happenings 'round the homestead

Fall is here and it is lovely!  Our days have been full of great things, both in and outside, both with friends and family, and a good balance of play and work.  We've really been enjoying this fall so far! 

Things around our little urban homestead are going well too, for the most part.  We are down to 8 chickens, from 11 earlier this year.  We lost 2 of our pullets this summer - one to sickness, one to a hawk, and one of our older hens to sickness or egg-binding, as well.  And while all of that is not great, we are happy that the 3 remaining pullets are starting to lay and our egg production is slowly increasing - just in time to drop off for winter! Ha!  Out of the breeds we got this spring, I'm loving our Golden Sexlink!  She is an egg-laying machine!  She's been laying for several weeks now and I don't think she's missed a single day.  We will definitely be adding more sexlinks to the flock next spring.  As for Oak, that boy loves his chickens.  Yesterday he played outside for about an hour and a good portion of that he spent sitting on a stump by the chicken coop, just talking to his chickens.  They have good talks, he and his ladies. 

The garden is slowing down, just as it should be at this time of year.  We had our first frost this week, but my sheltered garden seems to have been spared.  I think I'll pull the tomatoes and peppers this weekend, though, and try to get a cover crop to sprout before the hard freeze happens.  The temps are cool enough now that the remaining green tomatoes are unlikely to ripen.  All that will remain, then, will be the green beans, a few carrots, and the cover crops I planted in early September.  Not bad, for the middle of October!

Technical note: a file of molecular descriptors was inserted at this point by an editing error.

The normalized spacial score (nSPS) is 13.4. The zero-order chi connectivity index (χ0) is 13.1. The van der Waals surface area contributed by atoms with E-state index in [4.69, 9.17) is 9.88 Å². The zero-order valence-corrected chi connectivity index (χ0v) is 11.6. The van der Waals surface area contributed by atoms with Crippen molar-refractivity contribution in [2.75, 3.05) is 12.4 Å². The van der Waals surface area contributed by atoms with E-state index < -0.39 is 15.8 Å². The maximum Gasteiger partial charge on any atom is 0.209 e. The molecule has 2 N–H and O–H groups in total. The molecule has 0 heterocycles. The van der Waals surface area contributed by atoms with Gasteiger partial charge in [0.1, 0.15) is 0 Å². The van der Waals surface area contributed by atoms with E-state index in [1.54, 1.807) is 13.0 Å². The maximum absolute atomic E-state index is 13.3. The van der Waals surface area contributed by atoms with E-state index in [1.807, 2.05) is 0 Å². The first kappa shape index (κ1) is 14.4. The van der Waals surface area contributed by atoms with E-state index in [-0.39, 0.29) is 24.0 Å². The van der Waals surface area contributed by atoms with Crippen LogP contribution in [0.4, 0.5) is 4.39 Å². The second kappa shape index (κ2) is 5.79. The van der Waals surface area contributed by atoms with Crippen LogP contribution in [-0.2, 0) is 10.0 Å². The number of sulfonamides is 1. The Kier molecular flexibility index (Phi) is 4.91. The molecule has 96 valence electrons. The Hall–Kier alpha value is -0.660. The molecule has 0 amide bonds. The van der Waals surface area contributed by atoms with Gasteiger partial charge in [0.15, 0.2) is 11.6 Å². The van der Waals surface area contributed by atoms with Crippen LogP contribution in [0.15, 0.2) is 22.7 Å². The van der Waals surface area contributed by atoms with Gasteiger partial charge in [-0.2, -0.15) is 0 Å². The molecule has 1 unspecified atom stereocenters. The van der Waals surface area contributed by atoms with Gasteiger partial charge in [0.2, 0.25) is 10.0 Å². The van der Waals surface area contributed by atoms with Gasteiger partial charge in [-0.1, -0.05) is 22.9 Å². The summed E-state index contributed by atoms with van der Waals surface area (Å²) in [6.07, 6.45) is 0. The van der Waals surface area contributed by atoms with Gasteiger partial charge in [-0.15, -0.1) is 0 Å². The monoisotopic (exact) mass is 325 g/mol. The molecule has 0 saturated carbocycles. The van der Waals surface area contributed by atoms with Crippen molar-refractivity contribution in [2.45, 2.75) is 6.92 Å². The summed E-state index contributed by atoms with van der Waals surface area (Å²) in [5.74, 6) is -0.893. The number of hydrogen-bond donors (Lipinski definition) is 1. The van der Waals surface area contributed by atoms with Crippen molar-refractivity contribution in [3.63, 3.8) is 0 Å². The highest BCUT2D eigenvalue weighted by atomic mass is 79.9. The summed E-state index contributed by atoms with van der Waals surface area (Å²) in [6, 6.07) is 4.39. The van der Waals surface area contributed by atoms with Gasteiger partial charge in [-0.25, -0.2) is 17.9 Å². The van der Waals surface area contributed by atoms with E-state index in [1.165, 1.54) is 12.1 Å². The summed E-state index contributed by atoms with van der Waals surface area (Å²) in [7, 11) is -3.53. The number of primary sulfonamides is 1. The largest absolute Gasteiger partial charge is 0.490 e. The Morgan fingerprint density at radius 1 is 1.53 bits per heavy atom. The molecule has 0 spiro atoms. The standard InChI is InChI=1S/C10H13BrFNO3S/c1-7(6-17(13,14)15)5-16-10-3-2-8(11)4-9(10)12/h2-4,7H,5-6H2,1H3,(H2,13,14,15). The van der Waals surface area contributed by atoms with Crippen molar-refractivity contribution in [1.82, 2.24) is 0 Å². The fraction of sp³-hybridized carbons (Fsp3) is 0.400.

We added a few new structures to our little backyard this summer and we've so been enjoying them!  Dan built us a shed, a firewood rack, and a fantastic sandbox for Oak!  The benches of the sandbox fold in as a lid, in order to keep all of the neighborhood kitties out - as well as any free-ranging chickens.  It's so fun to see the backyard become more and more of what we need/want for this season of life.  Our backyard may be small, but we're making the most of the space and I love it.

garden notes :: 6.18.16

I can't believe my garden has been planted for over a month now, but I have yet to share it with you!  That baby of ours has been keeping me busy!!  I am happy to report, however, that the garden is growing strong!  We've had many rainy days followed by warm sunny days and my plants are thriving!